Washington Post media columnist Margaret Sullivan was almost beside herself with glee Saturday afternoon.
Sullivan apparently believes that because a bunch of establishment press outlets which have relentlessly attacked President Donald Trump for nearly two years predictably called him a liar in the wake of James Comey's testimony meant that he had "another terrible, horrible, no good, very bad day."
Though it numbered only nine, a CNN focus group panel in Fairfield, Ohio strongly begged to differ, appearing to surprise network reporter Gary Tuchman.
The opening half of the headline at Sullivan's column asked, "Is media coverage of Trump too negative?"
She spent her first three paragraphs in the aforementioned celebration (bolds are mine throughout this post):
The New York Daily News’s front page on Friday morning screamed “LIAR” in huge type over a photo of President Trump.
USA Today’s banner headline seconded the motion: “Comey calls Trump a liar.” On cable channels, in broadcast news, and even in the sedate Wall Street Journal, Friday morning was one of those days for Trump in the mainstream news media.
In the words of the Judith Viorst children’s book title, it was for Trump another terrible, horrible, no good, very bad day.
(Side note: I can remember when papers like the Post and the New York Times ran columns and interviews with supposed authorities on the subject claiming, in essence, that everybody lies all the time. Talk about double standards.)
Sullivan then referenced the Harvard Shorenstein Center study showing that, in her words, "about 80 percent of mainstream press coverage reflected negatively on the new president," and that "the sheer amount of negative news was unprecedented." She linked to a mid-May NewsBusters post by Jackson Richman which treated Harvard's work as confirmation that "(gasp!) The media is biased against President Donald Trump."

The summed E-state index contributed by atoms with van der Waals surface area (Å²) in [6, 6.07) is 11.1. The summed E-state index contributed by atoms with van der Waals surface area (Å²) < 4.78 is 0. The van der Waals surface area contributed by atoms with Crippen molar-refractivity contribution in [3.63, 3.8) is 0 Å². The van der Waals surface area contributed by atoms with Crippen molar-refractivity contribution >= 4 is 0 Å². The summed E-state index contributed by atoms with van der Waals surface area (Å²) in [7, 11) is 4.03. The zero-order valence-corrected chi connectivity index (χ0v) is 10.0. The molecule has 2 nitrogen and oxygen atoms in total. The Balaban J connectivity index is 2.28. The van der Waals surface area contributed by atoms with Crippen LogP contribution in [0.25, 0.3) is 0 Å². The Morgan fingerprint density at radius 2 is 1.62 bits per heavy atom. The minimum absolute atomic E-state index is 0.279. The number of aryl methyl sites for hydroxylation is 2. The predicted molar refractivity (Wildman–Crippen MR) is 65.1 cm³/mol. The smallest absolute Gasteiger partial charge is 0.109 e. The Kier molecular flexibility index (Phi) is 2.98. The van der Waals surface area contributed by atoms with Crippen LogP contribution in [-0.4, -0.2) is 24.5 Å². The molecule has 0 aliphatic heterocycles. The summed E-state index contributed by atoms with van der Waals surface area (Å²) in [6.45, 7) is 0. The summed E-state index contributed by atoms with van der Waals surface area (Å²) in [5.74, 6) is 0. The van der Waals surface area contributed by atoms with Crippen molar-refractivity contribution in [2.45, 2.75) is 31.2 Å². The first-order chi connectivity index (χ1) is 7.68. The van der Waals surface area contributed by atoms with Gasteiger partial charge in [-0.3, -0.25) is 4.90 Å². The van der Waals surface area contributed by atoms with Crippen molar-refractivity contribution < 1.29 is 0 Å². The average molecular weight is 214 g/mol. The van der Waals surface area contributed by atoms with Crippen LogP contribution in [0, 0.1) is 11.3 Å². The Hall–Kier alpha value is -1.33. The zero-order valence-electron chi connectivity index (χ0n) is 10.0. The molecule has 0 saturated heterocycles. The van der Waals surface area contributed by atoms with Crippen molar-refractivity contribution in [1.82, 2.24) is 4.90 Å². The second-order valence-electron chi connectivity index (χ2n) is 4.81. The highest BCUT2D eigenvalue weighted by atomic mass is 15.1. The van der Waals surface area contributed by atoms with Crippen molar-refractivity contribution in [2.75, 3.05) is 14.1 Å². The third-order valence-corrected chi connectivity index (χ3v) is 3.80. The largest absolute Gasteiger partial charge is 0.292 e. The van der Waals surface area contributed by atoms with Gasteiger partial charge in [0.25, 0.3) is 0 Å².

Despite this overwhelming evidence, Sullivan answered her headline's opening question as follows, and became the umpteenth so-called "journalist" since Donald Trump announced his presidential run to say, in essence, that it's the press's duty to oppose him:
Isn’t that terribly unfair? Here’s my carefully nuanced answer: Hell, no.
The idea of balance is suspect on its face. Should positive coverage be provided, as if it were a birthright, to a president who consistently lies, who has spilled classified information to an adversary, and who fired the FBI director who was investigating his administration?
How about attempting objective coverage, Margaret? I guess that's not even on the radar.
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Then, for comic relief, Sullivan tried to establish some benchmarks for journalistic behavior. I fell out of my chair laughing uproariously at the columnist's first attempt to identify a standard, one she clearly believes the press usually meets:
● When news organizations get something wrong, do they acknowledge and correct it quickly? Or do they just move on and hope nobody notices?
Readers at NewsBusters and at other center-right outlets know darned well that the answers to those two questions are far too often "no" and "yes," respectively.
Media behavior during the past two years goes a long way towards explaining why the CNN panel interview mentioned in this post's introduction went as it did — and why CNN's Gary Tuchman, as will be seen in the video which follows (original CNN link), appeared to be, if not blindsided, at least quite surprised by its results.
In the video's beginning, despite Tuchman's attempt to force an answer out of everyone, four of the nine people on the panel of Trump supporters said that former FBI Director Jim Comey was the liar last week, while none of the remaining members would apply the tag to Trump. The reason? One of the five essentially said that it's hard to believe that Trump has lied thanks to how the establishment press has treated him.
At the video's end, all nine members, in a show of hands, said that the feel even better about Trump after the hearing, and felt, in Tuchman's words, "that (the hearing) was a success for Donald Trump and not for Mr. Comey"
It's only nine people who were already Trump supporters, but it certainly shoots holes in the idea that the press's post-hearing "liar" meme about Trump — when it's far more obvious, as seen in my Saturday NewsBusters post about Andrew McCarthy's Wednesday and Thursday appearances on Tucker Carlson's Fox News show, that it's Comey who either lied in May when he said he felt no pressure or last week when he felt he did — will make much headway with anyone outside of the anti-Trump fever swamp.
The full transcript (HT Breitbart), complete with several mostly unsuccessful attempts by Tuchman to steer the conversation in his direction, follows.
Cross-posted at BizzyBlog.com.
* * * * * * *